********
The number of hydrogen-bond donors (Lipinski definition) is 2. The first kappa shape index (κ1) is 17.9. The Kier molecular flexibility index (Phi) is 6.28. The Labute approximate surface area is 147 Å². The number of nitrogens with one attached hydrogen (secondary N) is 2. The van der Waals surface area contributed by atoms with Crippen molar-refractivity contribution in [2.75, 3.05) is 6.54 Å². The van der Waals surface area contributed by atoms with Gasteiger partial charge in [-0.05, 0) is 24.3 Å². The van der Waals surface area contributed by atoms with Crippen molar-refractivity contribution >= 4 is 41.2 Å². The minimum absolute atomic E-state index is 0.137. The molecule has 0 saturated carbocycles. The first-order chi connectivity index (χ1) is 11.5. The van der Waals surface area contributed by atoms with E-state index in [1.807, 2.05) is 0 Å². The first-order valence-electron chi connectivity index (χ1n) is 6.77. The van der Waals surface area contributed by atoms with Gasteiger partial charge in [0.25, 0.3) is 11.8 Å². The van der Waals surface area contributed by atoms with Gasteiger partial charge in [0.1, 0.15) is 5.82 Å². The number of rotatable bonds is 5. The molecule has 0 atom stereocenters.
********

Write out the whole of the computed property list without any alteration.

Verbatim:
The number of hydrogen-bond donors (Lipinski definition) is 2. The first kappa shape index (κ1) is 17.9. The Kier molecular flexibility index (Phi) is 6.28. The Labute approximate surface area is 147 Å². The number of nitrogens with one attached hydrogen (secondary N) is 2. The van der Waals surface area contributed by atoms with Crippen molar-refractivity contribution in [2.75, 3.05) is 6.54 Å². The van der Waals surface area contributed by atoms with Gasteiger partial charge in [-0.05, 0) is 24.3 Å². The van der Waals surface area contributed by atoms with Crippen molar-refractivity contribution >= 4 is 41.2 Å². The minimum absolute atomic E-state index is 0.137. The molecule has 0 saturated carbocycles. The first-order chi connectivity index (χ1) is 11.5. The van der Waals surface area contributed by atoms with E-state index in [1.807, 2.05) is 0 Å². The first-order valence-electron chi connectivity index (χ1n) is 6.77. The van der Waals surface area contributed by atoms with Gasteiger partial charge in [0.25, 0.3) is 11.8 Å². The van der Waals surface area contributed by atoms with Gasteiger partial charge in [0.1, 0.15) is 5.82 Å². The number of rotatable bonds is 5. The molecule has 0 atom stereocenters.